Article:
Nickel oxide hydroxide

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Nickel oxide hydroxide
Other names
Nickel Oxyhydroxide
3D model (JSmol)
  • InChI=1S/Ni.H2O.O/h;1H2;/q+1;;/p-1
  • O[Ni]=O
Molar mass 91.699 g/mol
Appearance black solid
Melting point 230 °C (446 °F; 503 K)
Except where otherwise noted, data are given for materials in their standard state (at 25 °C [77 °F], 100 kPa).

Nickel oxide hydroxide is the inorganic compound with the chemical formula NiO(OH). It is a black solid that is insoluble in all solvents but attacked by base and acid. It is a component of the nickel-metal hydride battery and of the nickel–iron battery.

Related materials[edit]

Nickel(III) oxides are often poorly characterized and are assumed to be nonstoichiometric compounds. Nickel(III) oxide (Ni2O3) has not been verified crystallographically. For applications in organic chemistry, nickel oxides or peroxides are generated in situ and lack crystallographic characterization. For example, "nickel peroxide" (CAS# 12035-36-8) is also closely related to or even identical with NiO(OH).[1]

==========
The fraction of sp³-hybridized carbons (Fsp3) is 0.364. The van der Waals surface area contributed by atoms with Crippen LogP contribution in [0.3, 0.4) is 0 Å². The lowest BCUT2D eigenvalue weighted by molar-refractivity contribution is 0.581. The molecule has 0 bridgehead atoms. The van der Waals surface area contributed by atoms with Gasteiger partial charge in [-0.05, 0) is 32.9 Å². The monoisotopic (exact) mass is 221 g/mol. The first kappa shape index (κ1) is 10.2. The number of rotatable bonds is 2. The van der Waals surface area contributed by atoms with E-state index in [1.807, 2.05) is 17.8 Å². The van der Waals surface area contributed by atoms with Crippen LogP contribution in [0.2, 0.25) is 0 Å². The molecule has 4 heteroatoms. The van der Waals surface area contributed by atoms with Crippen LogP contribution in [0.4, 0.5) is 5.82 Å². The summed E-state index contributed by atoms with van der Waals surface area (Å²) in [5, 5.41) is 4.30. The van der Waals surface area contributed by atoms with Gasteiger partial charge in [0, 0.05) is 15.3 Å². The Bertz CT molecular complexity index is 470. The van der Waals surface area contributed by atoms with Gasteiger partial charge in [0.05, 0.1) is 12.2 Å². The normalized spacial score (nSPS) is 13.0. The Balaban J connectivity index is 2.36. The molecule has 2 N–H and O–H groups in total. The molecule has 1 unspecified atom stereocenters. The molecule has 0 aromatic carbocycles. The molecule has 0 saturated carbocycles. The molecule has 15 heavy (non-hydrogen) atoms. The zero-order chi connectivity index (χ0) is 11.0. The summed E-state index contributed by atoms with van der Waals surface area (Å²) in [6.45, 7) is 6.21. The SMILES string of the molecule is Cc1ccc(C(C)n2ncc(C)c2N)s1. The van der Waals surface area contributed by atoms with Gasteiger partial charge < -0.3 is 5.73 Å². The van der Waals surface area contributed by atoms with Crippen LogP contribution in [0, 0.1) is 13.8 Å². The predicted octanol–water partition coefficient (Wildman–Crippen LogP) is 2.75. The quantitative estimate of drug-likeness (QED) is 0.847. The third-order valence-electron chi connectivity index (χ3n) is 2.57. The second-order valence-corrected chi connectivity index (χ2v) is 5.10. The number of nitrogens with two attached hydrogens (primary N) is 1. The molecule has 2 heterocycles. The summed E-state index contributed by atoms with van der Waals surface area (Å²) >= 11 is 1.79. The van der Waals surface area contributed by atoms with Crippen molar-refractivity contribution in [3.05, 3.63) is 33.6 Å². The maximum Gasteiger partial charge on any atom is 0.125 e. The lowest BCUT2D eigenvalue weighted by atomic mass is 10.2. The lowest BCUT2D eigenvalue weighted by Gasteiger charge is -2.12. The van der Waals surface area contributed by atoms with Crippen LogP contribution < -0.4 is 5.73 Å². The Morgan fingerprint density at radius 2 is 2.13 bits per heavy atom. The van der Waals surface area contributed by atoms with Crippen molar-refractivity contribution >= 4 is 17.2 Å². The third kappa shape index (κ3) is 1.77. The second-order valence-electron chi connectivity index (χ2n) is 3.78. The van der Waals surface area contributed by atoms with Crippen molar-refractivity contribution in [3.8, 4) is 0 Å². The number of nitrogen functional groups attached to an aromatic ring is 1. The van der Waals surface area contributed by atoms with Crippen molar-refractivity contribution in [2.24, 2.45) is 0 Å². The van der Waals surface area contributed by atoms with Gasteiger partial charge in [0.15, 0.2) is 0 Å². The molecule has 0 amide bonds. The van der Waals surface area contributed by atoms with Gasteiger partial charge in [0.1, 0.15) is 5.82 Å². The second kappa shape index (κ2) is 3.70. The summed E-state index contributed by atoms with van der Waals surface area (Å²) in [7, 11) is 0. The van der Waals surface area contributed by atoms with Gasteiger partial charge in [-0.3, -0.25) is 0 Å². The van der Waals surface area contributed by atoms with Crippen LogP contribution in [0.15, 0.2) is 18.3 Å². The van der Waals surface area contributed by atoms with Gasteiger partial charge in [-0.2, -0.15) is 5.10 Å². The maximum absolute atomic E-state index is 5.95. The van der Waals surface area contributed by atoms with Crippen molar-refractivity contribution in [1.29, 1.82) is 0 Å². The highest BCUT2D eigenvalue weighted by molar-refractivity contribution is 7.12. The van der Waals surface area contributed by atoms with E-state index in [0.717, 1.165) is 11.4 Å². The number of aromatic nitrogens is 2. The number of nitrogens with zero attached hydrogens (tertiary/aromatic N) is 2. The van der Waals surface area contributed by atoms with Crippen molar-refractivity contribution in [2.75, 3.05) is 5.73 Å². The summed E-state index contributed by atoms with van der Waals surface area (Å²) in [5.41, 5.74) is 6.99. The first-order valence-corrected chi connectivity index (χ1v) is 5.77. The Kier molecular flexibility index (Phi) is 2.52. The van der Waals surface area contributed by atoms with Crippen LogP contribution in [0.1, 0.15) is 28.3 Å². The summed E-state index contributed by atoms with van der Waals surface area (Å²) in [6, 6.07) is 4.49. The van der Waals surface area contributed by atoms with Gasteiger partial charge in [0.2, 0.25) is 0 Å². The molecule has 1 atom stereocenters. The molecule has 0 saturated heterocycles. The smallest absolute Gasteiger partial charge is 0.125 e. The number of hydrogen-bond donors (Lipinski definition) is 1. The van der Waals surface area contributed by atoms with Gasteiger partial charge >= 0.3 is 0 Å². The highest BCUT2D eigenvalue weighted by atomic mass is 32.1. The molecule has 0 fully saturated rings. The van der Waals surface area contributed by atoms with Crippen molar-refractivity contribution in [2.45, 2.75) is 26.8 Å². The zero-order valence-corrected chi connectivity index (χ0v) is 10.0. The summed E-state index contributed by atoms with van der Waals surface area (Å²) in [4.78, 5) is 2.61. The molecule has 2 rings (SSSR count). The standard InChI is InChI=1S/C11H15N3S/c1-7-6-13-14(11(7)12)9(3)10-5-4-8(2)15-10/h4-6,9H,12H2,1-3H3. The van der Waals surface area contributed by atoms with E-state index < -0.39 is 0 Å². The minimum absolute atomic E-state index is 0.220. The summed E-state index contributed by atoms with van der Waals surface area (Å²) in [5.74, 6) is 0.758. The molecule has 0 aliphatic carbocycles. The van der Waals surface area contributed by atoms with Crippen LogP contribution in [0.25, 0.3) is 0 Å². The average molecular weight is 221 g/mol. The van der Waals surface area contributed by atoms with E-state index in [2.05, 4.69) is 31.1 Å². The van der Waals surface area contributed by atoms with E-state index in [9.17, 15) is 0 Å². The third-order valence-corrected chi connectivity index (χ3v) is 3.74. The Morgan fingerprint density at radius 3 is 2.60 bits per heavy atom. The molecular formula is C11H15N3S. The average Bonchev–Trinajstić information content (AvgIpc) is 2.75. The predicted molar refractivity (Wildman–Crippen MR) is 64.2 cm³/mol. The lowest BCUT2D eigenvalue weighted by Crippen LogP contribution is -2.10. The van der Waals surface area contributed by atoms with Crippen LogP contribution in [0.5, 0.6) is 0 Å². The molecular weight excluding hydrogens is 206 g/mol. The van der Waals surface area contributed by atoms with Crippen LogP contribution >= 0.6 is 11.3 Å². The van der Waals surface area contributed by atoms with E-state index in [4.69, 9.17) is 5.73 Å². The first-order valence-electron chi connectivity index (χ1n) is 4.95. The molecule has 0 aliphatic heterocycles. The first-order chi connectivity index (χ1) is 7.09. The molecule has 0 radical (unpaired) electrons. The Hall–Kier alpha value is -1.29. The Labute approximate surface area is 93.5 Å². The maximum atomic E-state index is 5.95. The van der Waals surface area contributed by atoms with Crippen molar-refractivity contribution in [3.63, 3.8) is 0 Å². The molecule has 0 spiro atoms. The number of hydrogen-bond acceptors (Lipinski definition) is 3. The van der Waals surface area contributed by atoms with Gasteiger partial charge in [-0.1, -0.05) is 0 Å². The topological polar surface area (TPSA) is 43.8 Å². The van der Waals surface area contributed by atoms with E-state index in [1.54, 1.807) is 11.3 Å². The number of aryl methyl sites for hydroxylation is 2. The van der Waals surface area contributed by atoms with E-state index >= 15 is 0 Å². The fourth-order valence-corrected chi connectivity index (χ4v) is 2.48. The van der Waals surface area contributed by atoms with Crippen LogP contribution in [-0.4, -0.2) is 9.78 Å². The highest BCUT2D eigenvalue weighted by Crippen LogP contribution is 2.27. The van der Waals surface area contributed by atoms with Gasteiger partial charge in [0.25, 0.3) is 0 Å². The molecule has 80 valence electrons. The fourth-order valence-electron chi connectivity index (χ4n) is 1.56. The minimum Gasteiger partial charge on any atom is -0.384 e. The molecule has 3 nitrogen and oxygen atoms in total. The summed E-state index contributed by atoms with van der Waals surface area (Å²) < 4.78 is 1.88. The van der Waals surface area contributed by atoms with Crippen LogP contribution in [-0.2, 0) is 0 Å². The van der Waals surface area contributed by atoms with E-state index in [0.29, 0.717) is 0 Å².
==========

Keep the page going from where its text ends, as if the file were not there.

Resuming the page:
Synthesis and structure[edit]

Its layered structure resembles that of the brucite polymorph of nickel(II) hydroxide, but with half as many hydrogens. The oxidation state of nickel is 3+.[2] It can be prepared by the reaction of nickel(II) hydroxide with aqueous potassium hydroxide and bromine as the oxidant:[3]

2 Ni(OH)2 + 2 KOH + Br2 → 2 KBr + 2 H2O + 2 NiOOH

Use in organic chemistry[edit]

Nickel(III) oxides catalyze the oxidation of benzyl alcohol to benzoic acid using bleach:[4]

Nickel oxide hydroxide oxidation of benzyl alcohol

Similarly it catalyzes the double oxidation of 3-butenoic acid to fumaric acid:

Nickel oxide hydroxide oxidation of 3-butenoicid


  1. ^ Gary W. Morrow "Nickel(II) Peroxide" Encyclopedia of Reagents for Organic Synthesis, 2001 John Wiley & Sons. doi:10.1002/047084289X.rn017
  2. ^ Casas-Cabanas, M.; Canales-Vazquez, J.; Rodriguez Carvajal, J.; Palacin, M.R. "Characterizing nickel battery materials: crystal structure of beta-(NiOOH)" Materials Research Society Symposia Proceedings (2009) 1126, p131-p136.
  3. ^ O. Glemser "β-Nickel(III) Hydroxide" in Handbook of Preparative Inorganic Chemistry, 2nd Ed. Edited by G. Brauer, Academic Press, 1963, NY. Vol. 1. p. 1549.
  4. ^ An Efficient and Practical System for the Catalytic Oxidation of Alcohols, Aldehydes, and ,-Unsaturated Carboxylic Acids Joseph M. Grill, James W. Ogle, and Stephen A. Miller J. Org. Chem.; 2006; 71(25) pp 9291 - 9296; (Article) doi:10.1021/jo0612574